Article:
HIV/Aids fight: Look after your body and I will look after mine

Tuesday December 3 2019


By James Elima

When tragedy befalls us, it is our tradition to defend ourselves either through defense of society or singing songs of war and courage to send the mighty warriors to protect their people.

One such tragedy is the Aids scourge in the early 1980s and 1990s. Two prominent warriors sung for the defense of their nations: Philly Bongole Lutaya and Franco Luwambo of TP OK Jazz. The later was the first to sing about HIV/Aids through the Team of Le Grand Maitres. Their most powerful song, was Attention Na SIDA (Be Careful of Aids). It was sung way back in 1987 when HIV was a new phenomenon – perhaps known for only two to three years. The song was powerful, informative and much needed message at the time.

Franco exhorted everyone to take the disease seriously, governments to educate the people and everyone to change their behavior. One big message, which remains relevant to date in his lecture amid his beautiful guitar sound ,as he thunders his message like an old testament prophet telling Sodom and Gomorrah to repent or perish.

To re-purpose Franco’s lyrics for today’s relevance and to acquire a proper target his first chorus Benda nzoto ngai na benda nzoto mama, Benda ya yo ngai na bendi ya ngai’ (translated as look after your body and I will look after mine, protect your body and I will protect mine). Very simple and straight forward message but often ignored.

In acquiring our new targets, there has been interest in understanding what may have led to Uganda’s dramatic decline in HIV prevalence. The world’s earliest and most compelling Aids prevention success.

Survey and other data suggest that the decline in multi-partner sexual behaviour is the behavioural change mostly associated with the decline ‘keep your body and I keep mine,’ which would loosely translate as promotion of ‘Zero-grazing’, (faithfulness and partner reduction strategies).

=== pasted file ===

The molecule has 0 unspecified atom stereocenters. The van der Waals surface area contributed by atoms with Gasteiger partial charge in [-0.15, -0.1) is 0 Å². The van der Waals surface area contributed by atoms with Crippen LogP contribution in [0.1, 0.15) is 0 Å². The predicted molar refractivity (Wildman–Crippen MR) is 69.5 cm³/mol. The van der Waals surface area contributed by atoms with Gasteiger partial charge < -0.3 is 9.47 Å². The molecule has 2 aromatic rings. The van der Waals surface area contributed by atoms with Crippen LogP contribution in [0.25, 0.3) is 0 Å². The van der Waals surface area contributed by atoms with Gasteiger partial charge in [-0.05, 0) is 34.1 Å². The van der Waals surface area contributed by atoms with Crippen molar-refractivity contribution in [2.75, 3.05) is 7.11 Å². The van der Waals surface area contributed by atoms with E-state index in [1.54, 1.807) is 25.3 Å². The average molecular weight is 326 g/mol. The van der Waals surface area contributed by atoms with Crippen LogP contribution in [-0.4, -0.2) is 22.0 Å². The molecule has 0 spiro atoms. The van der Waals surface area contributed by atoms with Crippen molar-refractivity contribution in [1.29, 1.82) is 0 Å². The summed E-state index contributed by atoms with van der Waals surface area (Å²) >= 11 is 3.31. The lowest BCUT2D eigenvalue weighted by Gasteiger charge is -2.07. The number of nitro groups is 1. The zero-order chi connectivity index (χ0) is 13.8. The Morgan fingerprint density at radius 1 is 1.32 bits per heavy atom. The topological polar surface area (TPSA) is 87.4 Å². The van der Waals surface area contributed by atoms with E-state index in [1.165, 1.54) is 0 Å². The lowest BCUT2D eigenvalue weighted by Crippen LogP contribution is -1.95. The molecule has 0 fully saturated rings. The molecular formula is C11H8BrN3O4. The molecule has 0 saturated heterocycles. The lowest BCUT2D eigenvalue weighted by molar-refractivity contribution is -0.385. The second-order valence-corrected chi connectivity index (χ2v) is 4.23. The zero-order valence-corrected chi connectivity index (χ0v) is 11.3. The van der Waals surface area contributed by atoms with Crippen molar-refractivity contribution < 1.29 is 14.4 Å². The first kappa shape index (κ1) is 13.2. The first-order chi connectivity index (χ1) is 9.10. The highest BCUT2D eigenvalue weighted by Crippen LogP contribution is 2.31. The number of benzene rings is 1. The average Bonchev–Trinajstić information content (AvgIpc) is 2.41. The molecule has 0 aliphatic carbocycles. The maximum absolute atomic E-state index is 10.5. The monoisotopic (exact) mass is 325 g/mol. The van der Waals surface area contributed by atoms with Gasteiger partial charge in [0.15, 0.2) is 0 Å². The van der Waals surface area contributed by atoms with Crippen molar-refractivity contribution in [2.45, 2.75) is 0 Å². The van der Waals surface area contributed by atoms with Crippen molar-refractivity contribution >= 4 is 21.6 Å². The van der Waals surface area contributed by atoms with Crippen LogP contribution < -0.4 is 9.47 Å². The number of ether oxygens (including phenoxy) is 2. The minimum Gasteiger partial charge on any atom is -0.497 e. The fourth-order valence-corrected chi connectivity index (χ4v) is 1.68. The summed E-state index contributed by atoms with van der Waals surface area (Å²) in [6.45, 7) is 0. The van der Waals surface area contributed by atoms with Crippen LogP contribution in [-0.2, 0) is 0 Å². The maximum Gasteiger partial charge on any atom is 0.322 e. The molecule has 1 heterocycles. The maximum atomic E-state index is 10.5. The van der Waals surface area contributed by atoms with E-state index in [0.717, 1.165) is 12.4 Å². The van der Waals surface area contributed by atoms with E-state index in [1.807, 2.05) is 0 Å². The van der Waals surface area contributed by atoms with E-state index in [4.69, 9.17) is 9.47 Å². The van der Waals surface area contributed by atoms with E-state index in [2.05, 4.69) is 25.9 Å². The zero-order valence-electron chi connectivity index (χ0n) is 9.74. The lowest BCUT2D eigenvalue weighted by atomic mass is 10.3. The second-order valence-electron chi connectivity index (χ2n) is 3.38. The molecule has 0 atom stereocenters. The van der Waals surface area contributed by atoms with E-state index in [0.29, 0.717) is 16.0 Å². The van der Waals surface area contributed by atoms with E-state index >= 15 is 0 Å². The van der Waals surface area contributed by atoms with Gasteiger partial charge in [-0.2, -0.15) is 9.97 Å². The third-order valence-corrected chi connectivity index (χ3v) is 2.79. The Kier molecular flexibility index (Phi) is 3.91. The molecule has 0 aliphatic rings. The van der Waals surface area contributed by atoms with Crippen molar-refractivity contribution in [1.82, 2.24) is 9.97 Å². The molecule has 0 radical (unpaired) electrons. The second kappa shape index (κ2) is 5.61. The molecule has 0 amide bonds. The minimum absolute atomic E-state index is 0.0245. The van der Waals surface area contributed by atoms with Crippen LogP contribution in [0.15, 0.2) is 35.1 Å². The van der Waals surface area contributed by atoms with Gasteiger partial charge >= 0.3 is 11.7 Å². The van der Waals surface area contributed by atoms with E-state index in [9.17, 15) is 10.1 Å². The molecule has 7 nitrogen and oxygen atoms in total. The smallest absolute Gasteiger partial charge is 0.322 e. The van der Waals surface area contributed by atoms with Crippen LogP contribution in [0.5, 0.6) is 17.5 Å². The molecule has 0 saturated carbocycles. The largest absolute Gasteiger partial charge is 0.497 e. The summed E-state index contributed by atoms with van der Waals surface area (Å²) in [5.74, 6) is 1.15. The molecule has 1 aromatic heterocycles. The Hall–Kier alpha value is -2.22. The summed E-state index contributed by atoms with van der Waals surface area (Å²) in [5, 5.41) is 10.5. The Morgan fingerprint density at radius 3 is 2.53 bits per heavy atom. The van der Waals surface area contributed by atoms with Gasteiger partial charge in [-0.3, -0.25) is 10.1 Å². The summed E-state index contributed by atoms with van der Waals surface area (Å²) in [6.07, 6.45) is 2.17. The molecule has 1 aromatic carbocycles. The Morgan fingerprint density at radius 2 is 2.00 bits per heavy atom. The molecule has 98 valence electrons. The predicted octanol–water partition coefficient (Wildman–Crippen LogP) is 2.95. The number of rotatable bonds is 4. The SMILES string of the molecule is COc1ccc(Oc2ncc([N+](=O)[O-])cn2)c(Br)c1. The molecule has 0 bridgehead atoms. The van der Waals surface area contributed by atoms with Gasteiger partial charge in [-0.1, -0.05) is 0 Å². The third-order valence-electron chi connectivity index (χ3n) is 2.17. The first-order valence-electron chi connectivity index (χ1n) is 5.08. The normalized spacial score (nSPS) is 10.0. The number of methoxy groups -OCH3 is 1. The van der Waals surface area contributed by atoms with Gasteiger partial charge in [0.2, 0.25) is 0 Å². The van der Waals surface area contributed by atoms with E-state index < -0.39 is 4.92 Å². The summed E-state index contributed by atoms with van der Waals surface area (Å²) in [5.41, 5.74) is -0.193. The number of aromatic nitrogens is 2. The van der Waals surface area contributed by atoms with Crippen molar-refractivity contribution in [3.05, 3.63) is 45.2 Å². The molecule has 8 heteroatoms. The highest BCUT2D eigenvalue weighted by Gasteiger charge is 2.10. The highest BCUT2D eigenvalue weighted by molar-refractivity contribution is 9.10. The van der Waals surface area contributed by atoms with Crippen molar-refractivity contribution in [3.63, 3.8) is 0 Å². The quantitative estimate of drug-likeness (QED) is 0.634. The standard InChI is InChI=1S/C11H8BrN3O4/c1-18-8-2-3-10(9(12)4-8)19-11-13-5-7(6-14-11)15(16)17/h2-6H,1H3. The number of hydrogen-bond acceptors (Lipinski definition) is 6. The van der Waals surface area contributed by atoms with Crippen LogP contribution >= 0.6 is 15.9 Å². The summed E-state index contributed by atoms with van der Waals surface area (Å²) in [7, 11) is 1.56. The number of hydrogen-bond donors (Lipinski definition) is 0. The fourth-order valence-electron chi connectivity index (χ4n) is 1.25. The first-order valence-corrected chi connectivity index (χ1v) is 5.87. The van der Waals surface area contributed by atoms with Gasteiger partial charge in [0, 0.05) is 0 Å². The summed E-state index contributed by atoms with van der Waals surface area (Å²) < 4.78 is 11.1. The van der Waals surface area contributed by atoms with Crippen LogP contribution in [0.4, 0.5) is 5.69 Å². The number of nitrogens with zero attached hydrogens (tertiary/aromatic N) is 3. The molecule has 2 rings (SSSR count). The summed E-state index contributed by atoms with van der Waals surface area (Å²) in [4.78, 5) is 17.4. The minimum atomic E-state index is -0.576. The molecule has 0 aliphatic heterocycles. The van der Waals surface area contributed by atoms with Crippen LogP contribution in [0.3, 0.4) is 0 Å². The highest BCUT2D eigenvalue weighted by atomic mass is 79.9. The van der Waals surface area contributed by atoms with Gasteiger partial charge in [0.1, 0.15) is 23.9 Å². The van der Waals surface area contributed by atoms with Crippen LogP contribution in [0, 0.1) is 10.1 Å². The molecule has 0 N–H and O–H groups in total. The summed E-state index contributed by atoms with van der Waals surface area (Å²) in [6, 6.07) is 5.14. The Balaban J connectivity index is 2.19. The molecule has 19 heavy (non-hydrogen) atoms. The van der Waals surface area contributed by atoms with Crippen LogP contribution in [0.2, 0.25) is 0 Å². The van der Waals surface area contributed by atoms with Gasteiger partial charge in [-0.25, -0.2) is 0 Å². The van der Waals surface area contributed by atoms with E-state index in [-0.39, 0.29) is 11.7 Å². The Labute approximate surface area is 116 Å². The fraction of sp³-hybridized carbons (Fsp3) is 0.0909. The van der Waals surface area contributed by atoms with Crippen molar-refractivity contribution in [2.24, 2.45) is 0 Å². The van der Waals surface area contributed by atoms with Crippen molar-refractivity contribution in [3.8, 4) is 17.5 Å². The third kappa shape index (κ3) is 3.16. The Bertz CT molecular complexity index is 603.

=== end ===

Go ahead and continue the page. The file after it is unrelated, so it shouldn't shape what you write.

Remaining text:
Let’s consider further the debate over ‘What happened in Uganda’, is divisive abstinence versus condom use rhetoric, the same as ‘keep your body and I keep mine’. Assuming, in the ABC battle strategy against this HIV/Aids war would ‘A’ (abstinence) be a better target acquired than ‘C’ (condom use-correctly and consistently). Let’s go through the five battle strategies to acquire our likely targets to defeat HIV/Aids.

In the first instance, scholars have proposed radical and sustained behavioural changes in sufficient number of individuals potentially at risk, is needed for successful reductions in HIV transmission.

Second, combination prevention: widespread and sustained efforts and a mix communication channels to disseminate messages to motivate people to engage in a range of options to reduce risk.

Third, prevention programmess can do better: Effect of behavioural strategies could be increased by aiming for many goals (eg delay on onset of first intercourse, reduction in number of sexual partners, increase in condom use etc.) – and multi-level approaches (eg couples, families, social and sexual networks, institution and entire communities) – both uninfected and infected population.

Fourth, prevention can do better: intervention derived from behavioral science have a role in overall HIV prevention efforts; and lastly, get simple things right: the fundamentals of HIV prevention need to be agreed upon, funded, implemented, measured and achieved – not the case presently.

On all the target practicing we have seen above; partner reduction and HIV prevention has remained unsupported. Scholars have put it right that, the most effective strategies come from within communities (Shelton et. al., 2004).

Reaffirming the truth that without multiple sexual partnership, an HIV epidemic would not occur and that by extension, partner reduction is the most obvious, yet paradoxically neglected approach to HIV prevention.

Dr Elima is the director, Gulu Regional Referral Hospital.